‘Touch any wood, or field, or house-lot, on your peril,’ cry all the gentlemen of this world; ‘but you may come and work in ours, for us, and we will give you a piece of bread.’

And what is that peril?

Knives and muskets, if we meet you in the act; imprisonment, if we find you afterward.

And by what authority, kind gentlemen?

By our law.

And your law, — is it just?

As just for you as it was for us. We wrought for others under this law, and got our lands so.

I repeat the question, Is your law just?

Not quite just, but necessary. Moreover, it is juster now than it was when we were born; we have made it milder and more equal.

I will none of your law, returns the youth; it encumbers me. I cannot understand, or so much as spare time to read that needless library of your laws. Nature has sufficiently provided me with rewards and sharp penalties, to bind me not to transgress. Like the Persian noble of old, I ask “that I may neither command nor obey.” I do not wish to enter into your complex social system. I shall serve those whom I can, and they who can will serve me. I shall seek those whom I love, and shun those whom I love not, and what more can all your laws render me?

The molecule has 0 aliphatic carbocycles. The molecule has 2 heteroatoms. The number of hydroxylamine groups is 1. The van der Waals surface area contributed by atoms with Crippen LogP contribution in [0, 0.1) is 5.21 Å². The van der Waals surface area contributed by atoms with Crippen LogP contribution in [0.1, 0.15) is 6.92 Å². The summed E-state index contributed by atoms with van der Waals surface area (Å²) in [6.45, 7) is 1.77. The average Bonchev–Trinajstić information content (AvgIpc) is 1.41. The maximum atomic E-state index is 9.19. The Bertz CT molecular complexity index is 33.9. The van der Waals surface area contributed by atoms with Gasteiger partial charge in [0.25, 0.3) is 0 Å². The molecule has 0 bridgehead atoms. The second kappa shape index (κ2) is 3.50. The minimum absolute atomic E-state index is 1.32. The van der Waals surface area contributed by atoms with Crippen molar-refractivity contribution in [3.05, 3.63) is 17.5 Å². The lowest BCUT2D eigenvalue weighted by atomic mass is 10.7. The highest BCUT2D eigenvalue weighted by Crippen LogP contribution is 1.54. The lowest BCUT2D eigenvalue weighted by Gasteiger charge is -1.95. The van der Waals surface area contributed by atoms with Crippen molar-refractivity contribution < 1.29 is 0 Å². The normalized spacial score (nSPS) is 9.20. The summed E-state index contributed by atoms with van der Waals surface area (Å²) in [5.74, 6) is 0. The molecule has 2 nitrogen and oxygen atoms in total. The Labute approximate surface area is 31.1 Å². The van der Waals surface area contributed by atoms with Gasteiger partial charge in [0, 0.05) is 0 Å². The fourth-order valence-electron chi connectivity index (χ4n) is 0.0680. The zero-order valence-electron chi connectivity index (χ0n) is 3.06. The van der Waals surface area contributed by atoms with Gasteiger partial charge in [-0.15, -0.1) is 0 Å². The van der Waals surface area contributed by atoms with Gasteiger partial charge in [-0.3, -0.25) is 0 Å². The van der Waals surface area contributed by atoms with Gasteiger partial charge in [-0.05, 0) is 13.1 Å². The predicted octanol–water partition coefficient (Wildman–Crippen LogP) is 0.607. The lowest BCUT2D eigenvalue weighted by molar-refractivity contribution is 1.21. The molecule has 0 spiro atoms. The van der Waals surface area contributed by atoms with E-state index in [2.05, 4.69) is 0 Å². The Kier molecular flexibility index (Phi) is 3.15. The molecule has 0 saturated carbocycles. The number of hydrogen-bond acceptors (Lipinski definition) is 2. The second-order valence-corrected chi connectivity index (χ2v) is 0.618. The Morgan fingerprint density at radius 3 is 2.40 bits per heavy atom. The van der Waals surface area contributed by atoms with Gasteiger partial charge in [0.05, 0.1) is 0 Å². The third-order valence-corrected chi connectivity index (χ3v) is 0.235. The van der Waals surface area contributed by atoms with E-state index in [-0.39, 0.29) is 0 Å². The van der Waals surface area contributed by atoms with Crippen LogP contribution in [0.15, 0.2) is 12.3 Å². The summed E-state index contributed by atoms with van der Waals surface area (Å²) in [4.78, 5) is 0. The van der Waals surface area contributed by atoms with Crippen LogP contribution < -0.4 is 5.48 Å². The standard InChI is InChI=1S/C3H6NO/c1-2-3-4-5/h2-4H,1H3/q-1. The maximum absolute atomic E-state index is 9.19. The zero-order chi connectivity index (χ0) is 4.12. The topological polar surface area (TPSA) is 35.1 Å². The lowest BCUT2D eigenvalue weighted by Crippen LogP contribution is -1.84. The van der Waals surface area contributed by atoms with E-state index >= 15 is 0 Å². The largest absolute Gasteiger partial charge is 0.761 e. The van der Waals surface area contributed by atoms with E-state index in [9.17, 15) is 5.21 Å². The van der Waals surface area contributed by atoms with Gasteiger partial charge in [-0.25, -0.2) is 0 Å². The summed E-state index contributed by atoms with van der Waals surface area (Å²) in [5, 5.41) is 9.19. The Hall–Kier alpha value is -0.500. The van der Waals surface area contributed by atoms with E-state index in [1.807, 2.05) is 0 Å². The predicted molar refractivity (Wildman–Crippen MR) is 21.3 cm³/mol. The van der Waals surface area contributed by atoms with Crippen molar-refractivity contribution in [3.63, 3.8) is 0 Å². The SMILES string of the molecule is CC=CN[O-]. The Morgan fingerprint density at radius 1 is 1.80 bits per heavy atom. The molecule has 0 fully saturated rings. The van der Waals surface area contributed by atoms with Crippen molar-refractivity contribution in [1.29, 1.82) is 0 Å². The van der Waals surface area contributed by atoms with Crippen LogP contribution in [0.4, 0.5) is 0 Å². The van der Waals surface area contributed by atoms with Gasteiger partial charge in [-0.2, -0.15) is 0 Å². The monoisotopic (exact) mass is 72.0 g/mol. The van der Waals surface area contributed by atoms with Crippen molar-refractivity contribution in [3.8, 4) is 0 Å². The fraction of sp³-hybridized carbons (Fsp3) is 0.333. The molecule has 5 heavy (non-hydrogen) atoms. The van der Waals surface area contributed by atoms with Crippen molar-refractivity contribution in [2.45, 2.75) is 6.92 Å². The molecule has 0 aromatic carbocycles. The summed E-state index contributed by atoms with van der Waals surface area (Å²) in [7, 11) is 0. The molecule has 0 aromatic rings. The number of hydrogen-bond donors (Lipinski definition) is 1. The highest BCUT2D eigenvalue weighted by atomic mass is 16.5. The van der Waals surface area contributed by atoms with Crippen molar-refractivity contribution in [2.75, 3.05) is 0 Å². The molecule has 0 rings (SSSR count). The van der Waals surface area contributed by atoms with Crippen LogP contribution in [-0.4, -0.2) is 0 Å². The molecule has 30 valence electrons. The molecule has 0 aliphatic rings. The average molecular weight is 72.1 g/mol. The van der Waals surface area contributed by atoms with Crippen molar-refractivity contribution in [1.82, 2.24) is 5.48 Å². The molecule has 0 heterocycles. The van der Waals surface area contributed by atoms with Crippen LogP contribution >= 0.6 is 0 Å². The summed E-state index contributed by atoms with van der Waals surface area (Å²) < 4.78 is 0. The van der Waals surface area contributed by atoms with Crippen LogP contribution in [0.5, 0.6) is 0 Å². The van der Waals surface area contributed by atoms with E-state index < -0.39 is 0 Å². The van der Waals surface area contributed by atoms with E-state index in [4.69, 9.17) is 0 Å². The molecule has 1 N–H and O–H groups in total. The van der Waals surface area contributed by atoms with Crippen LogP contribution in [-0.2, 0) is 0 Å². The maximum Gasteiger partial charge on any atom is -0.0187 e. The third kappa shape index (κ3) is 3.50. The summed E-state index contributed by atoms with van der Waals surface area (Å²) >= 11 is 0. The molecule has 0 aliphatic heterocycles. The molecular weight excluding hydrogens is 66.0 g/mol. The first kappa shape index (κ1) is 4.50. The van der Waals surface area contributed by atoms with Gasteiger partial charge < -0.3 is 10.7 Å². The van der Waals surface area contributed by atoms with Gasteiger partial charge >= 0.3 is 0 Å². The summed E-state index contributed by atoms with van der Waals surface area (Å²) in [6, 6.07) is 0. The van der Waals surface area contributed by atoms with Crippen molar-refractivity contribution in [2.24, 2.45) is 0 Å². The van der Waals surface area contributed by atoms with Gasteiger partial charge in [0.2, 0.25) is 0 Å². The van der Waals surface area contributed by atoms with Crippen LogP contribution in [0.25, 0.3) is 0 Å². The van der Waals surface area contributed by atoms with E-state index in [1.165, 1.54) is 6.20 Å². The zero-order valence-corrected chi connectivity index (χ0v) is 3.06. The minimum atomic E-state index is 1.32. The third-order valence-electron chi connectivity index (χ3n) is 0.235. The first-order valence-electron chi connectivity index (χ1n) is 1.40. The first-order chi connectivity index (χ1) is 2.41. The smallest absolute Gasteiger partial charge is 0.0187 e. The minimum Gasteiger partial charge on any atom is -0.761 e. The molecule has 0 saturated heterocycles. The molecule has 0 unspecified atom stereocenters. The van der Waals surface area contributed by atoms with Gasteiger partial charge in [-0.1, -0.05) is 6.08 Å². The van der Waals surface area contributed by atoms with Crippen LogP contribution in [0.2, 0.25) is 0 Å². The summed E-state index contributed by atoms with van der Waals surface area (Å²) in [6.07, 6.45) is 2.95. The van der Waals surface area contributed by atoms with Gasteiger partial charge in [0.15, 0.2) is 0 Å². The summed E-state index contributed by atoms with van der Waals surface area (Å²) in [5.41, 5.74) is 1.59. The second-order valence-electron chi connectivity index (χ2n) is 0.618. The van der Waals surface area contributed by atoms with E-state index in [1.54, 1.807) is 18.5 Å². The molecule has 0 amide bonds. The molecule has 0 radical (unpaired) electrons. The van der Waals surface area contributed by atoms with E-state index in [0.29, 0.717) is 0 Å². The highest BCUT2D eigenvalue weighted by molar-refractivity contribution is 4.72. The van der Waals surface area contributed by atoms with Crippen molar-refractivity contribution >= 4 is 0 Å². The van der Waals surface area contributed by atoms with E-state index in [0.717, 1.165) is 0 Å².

With equal earnestness and good faith, replies to this plaintiff an upholder of the establishment, a man of many virtues:

Your opposition is feather-brained and overfine. Young man, I have no skill to talk with you, but look at me; I have risen early and sat late, and toiled honestly, and painfully for very many years. I never dreamed about methods; I laid my bones to, and drudged for the good I possess; it was not got by fraud, nor by luck, but by work, and you must show me a warrant like these stubborn facts in your own fidelity and labor, before I suffer you, on the faith of a few fine words, to ride into my estate, and claim to scatter it as your own.